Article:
Digital and social media have arguably altered the civic landscape, creating not only opportunities for civic voice and engagement but also distinct challenges. How do youth who are civically active think about activism and their own civic activities in this landscape? How does their sense of themselves as civic actors – the strength and salience of their civic identities – shape decisions to “speak up” online? In this chapter, we draw on data from interviews with civically active youth to explore connections between their civic identities and uptake of opportunities for voice online. Drawing on data from a follow-up study conducted two years after initial interviews, we also examine reported changes in online expression over time. We find that many – though not all – youth in our study appear to have strong civic identities, as indicated by their self-identification as “activists” and the centrality of voice to their conceptions of activism. We also observe connections between activist identification and online civic expression over time. Youths’ narratives about what informs their online voice decisions further suggest the relevance of forces that have influenced persistence in civic participation (such as life transitions, work, and family demands) in addition to pressures unique to the digital context (including online conflict and surveillance). This qualitative study suggests that strong civic identities may support uptake of, and persistence with, online civic expression and tolerance of related challenges. In the discussion, we consider implications for youth civic development and for the vitality and diversity of the digital civic sphere.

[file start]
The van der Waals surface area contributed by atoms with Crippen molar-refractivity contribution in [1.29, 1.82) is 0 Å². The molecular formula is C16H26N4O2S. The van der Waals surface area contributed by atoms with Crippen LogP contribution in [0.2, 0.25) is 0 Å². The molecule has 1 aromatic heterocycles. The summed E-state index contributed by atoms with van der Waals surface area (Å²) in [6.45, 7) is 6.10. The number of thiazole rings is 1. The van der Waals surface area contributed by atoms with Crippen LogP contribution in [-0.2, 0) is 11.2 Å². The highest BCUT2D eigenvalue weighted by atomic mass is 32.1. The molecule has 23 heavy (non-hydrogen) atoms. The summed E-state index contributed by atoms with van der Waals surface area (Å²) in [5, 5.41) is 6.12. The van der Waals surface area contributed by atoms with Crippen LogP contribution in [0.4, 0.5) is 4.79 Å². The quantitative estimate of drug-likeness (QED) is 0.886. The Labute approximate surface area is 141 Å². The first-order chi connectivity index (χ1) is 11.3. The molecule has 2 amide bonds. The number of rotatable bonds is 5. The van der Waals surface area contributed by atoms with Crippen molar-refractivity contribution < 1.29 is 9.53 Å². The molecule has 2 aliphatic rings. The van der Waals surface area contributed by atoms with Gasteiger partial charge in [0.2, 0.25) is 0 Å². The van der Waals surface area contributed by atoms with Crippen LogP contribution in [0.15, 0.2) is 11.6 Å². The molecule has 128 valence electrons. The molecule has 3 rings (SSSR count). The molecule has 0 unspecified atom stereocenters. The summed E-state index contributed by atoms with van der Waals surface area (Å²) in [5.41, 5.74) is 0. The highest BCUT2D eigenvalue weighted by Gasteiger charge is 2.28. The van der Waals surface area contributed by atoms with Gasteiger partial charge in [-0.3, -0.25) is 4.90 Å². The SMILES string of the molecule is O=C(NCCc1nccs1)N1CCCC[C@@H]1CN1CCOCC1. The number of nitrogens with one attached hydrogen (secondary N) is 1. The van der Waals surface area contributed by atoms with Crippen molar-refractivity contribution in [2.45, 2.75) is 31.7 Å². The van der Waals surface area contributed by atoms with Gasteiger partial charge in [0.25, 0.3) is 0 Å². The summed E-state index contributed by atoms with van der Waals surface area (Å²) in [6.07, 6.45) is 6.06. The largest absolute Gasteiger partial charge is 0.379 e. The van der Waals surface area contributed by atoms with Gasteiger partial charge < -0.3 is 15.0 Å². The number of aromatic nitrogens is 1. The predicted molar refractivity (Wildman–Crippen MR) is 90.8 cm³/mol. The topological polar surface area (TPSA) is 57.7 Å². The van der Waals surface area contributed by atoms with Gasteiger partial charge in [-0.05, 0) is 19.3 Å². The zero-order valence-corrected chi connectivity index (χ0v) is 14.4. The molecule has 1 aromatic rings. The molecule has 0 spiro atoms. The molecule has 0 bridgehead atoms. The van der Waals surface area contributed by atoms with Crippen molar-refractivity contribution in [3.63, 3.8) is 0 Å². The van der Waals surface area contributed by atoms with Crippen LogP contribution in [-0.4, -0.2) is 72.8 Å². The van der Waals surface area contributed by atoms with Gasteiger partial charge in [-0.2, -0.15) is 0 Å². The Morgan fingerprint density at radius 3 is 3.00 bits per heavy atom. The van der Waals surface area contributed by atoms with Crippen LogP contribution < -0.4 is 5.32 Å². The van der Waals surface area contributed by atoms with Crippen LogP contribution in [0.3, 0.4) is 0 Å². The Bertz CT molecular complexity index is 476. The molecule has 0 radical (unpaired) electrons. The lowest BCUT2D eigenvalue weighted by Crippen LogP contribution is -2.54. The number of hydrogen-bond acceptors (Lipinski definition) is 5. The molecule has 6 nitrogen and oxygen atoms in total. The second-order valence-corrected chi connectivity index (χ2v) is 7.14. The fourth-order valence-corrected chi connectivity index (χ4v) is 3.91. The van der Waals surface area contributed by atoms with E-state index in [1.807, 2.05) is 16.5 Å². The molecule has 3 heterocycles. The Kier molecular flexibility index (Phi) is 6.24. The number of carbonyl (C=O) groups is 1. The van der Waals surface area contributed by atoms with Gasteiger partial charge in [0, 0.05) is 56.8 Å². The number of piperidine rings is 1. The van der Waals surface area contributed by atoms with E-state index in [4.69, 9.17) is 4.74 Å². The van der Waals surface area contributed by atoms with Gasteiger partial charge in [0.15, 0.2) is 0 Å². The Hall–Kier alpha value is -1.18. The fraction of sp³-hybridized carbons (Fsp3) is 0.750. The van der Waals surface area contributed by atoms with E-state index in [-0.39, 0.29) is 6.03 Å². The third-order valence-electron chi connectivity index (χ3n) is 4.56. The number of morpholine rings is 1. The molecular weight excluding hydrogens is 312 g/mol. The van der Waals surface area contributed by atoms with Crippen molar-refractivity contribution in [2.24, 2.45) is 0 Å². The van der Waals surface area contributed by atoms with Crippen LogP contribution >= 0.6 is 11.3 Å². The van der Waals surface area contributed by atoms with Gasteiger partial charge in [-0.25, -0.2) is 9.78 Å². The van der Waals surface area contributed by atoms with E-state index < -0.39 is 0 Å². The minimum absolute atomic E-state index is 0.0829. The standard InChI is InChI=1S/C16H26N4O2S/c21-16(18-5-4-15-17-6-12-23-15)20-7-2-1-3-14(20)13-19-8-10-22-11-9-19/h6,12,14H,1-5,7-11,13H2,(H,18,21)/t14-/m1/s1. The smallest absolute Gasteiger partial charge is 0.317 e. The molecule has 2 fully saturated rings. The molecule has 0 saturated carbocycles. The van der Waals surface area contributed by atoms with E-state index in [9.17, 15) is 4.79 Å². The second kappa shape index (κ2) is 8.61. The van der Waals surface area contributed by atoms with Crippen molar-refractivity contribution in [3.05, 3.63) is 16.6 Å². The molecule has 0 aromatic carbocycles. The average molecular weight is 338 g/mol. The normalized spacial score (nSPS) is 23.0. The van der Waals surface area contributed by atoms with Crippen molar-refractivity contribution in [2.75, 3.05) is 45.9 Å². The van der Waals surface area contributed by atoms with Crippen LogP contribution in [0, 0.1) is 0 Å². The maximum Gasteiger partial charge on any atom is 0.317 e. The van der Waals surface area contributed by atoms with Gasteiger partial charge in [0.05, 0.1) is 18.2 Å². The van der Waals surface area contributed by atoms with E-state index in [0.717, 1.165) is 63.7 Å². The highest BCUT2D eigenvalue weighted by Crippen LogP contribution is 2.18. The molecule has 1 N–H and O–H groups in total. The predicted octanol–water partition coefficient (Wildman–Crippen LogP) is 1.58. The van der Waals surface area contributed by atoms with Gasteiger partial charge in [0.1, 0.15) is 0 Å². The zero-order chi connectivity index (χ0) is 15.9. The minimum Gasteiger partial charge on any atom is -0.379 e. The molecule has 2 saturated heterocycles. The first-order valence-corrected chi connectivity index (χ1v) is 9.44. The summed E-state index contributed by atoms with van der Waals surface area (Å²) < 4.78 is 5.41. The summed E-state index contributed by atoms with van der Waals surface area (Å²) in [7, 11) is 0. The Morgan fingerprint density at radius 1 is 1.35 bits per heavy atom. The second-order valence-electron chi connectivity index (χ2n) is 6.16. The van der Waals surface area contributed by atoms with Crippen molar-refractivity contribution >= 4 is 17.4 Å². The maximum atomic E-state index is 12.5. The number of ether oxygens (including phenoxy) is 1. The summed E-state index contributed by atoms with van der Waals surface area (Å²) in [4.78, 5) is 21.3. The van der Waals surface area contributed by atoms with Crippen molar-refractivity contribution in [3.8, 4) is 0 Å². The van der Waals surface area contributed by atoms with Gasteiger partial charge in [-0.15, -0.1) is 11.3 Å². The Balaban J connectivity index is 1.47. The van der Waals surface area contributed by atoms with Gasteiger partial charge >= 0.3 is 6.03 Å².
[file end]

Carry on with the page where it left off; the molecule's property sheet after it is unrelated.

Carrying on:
The authors would like to thank Margaret Rundle, Howard Gardner, and Emily Weinstein for helpful comments as we developed this chapter. We are also grateful for valuable suggestions from Jennifer Earl, Hava Gordon, Jessica Beyer, and other participants in the Consequences of Youth Activism convening at the University of Arizona, January 2015, as well as comments from Deana Rohlinger and anonymous reviewers. The research reported here was supported by the MacArthur Foundation’s Youth and Participatory Politics Research Network.
James, C. and Lee, A. (2017), "Speaking Up Online: Civic Identity and Expression in the Digital Age", Earl, J. and Rohlinger, D.A. (Ed.) Social Movements and Media (Studies in Media and Communications, Vol. 14), Emerald Publishing Limited, Leeds, pp. 119-146. https://doi.org/10.1108/S2050-206020170000014003
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